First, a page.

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2015 team preview: The St. Louis Cardinals are loaded (again)

The Cardinals have made the postseason in each of the last four seasons, their longest streak in franchise history. Can they make a fifth playoff run in 2015?

Scott Rovak-USA TODAY Sports

I hate the St. Louis Cardinals. That's not something I say lightly, either. The other teams in the AL Central are nuisances -- man, it's nice to call them that after the last four years -- but they don't make my blood boil any more than another team that upends the Tigers. They're even likable at times. The New York Yankees are long past their latest era of dominance, and the Los Angeles Dodgers' free-spending ways haven't overshadowed how fun their roster currently is. Hating Roger Clemens and Derek Jeter was one thing. Hating Clayton Kershaw and Yasiel Puig? Impossible, in my opinion.

The Cardinals, on the other hand? That's easy. The 2006 World Series plays a role, but my disdain runs deeper than that. Part of it stems from their national perception of "playing the right way" and having the "best fans in baseball." Part of it is because of the relative lack of competition in the NL Central. They have won eight division titles since 2000 and have 180 more wins in that span -- 12 per season -- than the second-place Cincinnati Reds.

Part of it is just pure jealousy. While they don't necessarily play the "right way" any more than other baseball teams, it sure seems like an apt way to describe how they have built their organization. From GM John Mozeliak to new scouting director Chris Correa, the Cardinals have developed a systematic method to drafting and developing talent that no one else in baseball has matched. This continuous pipeline of solid if unspectacular prospects -- they're regularly drafting at the end of the first round, remember -- has kept the Cardinals atop the National League for the last 15 years. It should keep them there for many years to come, but especially in 2015, as the Cardinals are once again the class of the NL Central.

Manager: Mike Matheny (4th season)
2014 record: 90-72
SB Nation blog: Viva El Birdos
First series vs. Tigers: May 15-17 @ Busch Stadium


After a long run as one of the top two or three catchers in baseball, Yadier Molina finally showed signs that he is, in fact, human. Molina made his sixth consecutive All-Star team after hitting .287/.341/.409 in the first half, but a thumb injury in July led to six weeks on the disabled list. Molina returned to hit just .267/.309/.317 in the second half. He was even worse in the postseason, and missed the final three games of the NLCS due to an oblique injury. Keeping the 31-year-old Molina healthy will be a priority for the Cardinals in 2015, but backup Tony Cruz isn't necessarily someone you want taking at-bats or innings away from the seven-time Gold Glover.

Like Molina, left fielder Matt Holliday is also on the wrong side of 30. His offensive numbers took a slight hit in 2014, as his 132 wRC+ was his lowest since 2005. That said, Holliday still put up a 132 wRC+ in over 600 plate appearances, something only 21 other MLB hitters were able to do in 2014. His power is dipping -- he has back-to-back seasons with sub-.200 ISOs -- but he will still be a very productive hitter in 2015. Center fielder Jon Jay took his job back from Peter Bourjos after losing it in a subpar 2013 season, hitting .303/.372/.378. Right fielder Jason Heyward should be a monster improvement over the Cardinals' options in 2014. The former Braves product hit .271/.351/.384 and played his usual spectacular defense in right field. He won his second career Gold Glove award and was worth 5.2 WAR. Randal Grichuk appears poised to start the year as a bench option after hitting .320/.346/.520 last September.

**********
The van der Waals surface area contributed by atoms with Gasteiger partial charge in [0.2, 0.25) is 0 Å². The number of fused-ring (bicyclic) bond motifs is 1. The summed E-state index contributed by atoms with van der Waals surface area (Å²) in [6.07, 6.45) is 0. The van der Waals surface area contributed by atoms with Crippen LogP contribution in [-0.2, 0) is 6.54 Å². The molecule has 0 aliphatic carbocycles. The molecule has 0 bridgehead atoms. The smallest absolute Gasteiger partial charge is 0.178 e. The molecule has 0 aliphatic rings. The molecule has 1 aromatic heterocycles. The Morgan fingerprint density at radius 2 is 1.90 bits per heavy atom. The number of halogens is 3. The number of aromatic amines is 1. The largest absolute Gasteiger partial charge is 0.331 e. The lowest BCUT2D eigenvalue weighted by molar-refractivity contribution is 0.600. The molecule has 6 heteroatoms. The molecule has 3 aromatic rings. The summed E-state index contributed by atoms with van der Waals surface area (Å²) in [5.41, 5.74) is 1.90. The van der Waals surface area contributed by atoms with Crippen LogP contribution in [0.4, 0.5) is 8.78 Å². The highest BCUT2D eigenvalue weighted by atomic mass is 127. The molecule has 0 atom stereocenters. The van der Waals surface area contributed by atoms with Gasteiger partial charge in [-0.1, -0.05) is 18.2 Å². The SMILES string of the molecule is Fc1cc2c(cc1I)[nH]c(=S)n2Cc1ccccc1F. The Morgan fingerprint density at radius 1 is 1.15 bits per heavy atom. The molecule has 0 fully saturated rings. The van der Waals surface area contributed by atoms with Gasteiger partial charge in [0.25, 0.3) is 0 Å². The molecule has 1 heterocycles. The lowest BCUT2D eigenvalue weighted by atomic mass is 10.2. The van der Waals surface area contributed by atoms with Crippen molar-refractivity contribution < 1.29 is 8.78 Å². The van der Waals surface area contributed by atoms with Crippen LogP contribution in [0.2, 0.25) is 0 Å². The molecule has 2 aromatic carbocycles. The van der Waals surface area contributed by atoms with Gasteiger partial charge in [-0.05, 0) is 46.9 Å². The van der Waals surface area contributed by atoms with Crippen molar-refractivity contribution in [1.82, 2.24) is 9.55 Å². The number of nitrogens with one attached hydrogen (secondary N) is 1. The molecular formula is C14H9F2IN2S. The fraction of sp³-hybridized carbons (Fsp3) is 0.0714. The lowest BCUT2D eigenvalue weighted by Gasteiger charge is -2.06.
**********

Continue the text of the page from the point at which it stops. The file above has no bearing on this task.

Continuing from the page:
Third baseman Matt Carpenter appeared to need a short adjustment period after moving back to his natural position last year, as he hit just .264 with four extra-base hits in April. When the calendar flipped to May, Carpenter hit .307/.383/.412 with 11 extra base hits. He made his second consecutive NL All-Star team and was worth 4.0 WAR, but the Cardinals will be expecting a bit more power after consecutive seasons with a .160 ISO or better in 2012 and 2013. Former Tiger Jhonny Peralta was the most valuable shortstop in Major League Baseball last season according to WAR, but his offensive numbers took a hit from his spectacular 2013 season. He hit .263/.336/.443 with 21 home runs, the second-best total in baseball.

Second baseman Kolten Wong overcame a slow start to become a Rookie of the Year contender by season's end. His .544 OPS in April earned him a demotion to the minors, but he hit .254 with a .709 OPS in 93 games after being recalled in late May. He hit three home runs in eight postseason games last fall and will enter 2015 as a popular breakout pick despite a slow spring. First baseman Matt Adams struggled in his first full season at the major league level, hitting just 15 home runs in 563 plate appearances. This may not seem so bad for most players, but Adams hit a combined 54 home runs in the minor leagues in 2010 and 2011, and is expected to be one of the bigger power threats in the Cardinals' lineup. Working in his favor are his high average (he hit .288 last year), his youth (he's 26), and the fact that Mark Reynolds will likely slide into a platoon role. Reynolds is coming off back-to-back sub-.700 OPS seasons, but he has a career .351 on-base percentage and .227 ISO against left-handed pitching.